So it turned out to be a comfortable victory for Labour, with a majority greater than Phil Woolas got in 1997 at the height of Labour's New Dawn.
The significance of this election was that it was the first since the early 1980's where Labour faced tactical voting against us, and we were nervous, as not only had the LibDems got within 103 votes of us at the 2010 general election but the combined LibDem and Tory vote in that election was enough to overwhelm us.
As it happened, enough LibDem and Tory voters switched to us, and enough Tories stayed Tory, to prevent tactical voting for the LibDems from delivering a win. The Tory candidate looked sad standing on the podium, he had been sacrificed at the Coalition altar, and I felt a bit sorry for him.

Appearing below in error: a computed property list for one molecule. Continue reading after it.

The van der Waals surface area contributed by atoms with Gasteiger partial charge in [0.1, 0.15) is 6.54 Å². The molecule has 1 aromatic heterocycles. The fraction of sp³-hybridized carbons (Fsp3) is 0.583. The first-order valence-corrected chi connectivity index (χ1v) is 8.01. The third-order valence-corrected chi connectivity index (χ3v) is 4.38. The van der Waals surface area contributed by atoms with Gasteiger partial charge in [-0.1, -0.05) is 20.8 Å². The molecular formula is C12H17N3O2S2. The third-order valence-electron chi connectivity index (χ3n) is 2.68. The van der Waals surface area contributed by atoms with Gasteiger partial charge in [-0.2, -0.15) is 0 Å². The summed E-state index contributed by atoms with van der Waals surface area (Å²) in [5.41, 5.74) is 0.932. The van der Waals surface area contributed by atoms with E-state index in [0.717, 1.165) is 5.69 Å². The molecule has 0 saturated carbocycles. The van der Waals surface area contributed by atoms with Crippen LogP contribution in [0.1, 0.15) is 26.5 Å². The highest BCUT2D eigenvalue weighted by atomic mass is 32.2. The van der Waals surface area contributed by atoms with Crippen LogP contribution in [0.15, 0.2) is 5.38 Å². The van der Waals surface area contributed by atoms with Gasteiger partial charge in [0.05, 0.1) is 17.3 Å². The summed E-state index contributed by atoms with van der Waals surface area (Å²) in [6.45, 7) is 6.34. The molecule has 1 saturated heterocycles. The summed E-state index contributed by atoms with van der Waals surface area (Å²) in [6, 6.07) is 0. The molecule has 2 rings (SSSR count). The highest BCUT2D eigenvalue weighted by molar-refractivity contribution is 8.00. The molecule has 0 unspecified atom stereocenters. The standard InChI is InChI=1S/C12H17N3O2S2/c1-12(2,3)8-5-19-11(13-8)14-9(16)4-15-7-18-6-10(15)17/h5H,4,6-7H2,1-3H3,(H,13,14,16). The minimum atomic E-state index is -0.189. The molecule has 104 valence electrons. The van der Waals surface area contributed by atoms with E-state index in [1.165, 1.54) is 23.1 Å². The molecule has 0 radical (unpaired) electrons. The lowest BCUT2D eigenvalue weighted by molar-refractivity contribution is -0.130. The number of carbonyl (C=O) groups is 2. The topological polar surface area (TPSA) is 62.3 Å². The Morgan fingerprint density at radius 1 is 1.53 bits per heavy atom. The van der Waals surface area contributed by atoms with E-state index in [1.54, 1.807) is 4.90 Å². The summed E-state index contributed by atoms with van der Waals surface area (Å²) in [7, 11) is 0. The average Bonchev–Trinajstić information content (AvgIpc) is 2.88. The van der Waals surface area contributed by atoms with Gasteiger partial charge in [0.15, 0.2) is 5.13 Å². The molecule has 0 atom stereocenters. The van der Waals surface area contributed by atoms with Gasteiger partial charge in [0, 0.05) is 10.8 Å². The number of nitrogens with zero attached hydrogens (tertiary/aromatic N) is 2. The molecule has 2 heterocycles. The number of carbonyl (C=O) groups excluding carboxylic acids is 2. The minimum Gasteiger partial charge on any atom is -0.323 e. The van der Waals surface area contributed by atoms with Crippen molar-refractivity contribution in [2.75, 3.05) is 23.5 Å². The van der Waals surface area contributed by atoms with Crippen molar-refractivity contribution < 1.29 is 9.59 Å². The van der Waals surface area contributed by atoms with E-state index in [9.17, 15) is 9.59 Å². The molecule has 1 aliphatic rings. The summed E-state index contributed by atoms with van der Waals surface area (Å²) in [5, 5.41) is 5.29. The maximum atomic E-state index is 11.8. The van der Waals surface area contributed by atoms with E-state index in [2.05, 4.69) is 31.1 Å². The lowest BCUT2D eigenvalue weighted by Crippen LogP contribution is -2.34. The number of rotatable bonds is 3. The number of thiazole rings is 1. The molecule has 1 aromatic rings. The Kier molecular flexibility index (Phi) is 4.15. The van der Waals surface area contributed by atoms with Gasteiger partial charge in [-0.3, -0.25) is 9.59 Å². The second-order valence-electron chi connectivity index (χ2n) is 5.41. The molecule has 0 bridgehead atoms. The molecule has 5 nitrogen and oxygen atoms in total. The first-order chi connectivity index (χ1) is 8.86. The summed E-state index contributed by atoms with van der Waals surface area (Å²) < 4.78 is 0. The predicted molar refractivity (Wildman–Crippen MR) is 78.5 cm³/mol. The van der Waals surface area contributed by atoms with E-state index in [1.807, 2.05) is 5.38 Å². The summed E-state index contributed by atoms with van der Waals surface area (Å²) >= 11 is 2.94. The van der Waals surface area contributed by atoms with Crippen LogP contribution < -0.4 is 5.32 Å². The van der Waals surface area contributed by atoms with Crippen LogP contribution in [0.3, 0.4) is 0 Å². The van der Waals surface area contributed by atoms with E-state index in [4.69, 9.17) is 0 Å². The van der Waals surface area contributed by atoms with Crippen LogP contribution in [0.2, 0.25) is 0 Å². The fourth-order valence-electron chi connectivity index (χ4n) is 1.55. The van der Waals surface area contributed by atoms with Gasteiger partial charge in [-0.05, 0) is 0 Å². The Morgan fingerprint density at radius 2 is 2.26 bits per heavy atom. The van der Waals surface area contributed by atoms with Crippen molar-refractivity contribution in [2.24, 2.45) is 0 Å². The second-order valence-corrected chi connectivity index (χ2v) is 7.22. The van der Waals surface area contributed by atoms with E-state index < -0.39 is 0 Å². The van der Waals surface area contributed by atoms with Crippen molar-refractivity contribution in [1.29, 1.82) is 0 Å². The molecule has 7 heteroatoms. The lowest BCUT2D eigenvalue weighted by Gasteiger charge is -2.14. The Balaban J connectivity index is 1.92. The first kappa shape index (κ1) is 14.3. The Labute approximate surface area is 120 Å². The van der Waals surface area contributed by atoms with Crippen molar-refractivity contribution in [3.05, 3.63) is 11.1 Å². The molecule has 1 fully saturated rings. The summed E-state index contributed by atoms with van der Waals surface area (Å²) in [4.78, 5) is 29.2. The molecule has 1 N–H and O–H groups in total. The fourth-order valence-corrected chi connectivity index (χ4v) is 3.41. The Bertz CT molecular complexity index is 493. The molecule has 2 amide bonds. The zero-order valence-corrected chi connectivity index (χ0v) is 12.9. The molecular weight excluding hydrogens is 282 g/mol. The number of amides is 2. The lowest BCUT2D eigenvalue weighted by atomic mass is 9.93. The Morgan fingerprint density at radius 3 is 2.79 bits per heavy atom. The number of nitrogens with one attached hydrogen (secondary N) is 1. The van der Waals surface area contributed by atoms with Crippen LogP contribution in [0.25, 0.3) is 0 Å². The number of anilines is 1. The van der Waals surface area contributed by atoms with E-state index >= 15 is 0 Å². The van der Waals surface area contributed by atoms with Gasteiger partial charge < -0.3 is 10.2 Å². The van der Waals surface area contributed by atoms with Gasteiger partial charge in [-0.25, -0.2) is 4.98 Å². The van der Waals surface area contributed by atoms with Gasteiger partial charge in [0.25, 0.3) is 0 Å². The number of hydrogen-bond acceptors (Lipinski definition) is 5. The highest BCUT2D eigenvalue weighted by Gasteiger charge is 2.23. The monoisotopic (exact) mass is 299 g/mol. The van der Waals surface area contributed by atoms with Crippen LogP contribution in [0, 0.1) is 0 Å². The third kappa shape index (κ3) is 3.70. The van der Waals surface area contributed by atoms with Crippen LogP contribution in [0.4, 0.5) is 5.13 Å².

If Tories and LibDems are asking "why wasn't tactical voting enough to win this seat", the answer is "because you fielded two candidates", which enabled those genuinely Tory to vote Tory. If they want to crush that kind of thing out they need a a proper "coupon" election of the sort they had in 1918, where no Liberal stood against a Tory and no Tory stood against a Liberal. That requires both parties to merge, which might be too much for Tories to stomach, while at the same time being the end of the LibDems.
As long as the Tories and LibDems field two candidates, the vote should split between them allowing Labour to win, especially if some of their voters switch directly to us because of dissatisfaction with the government.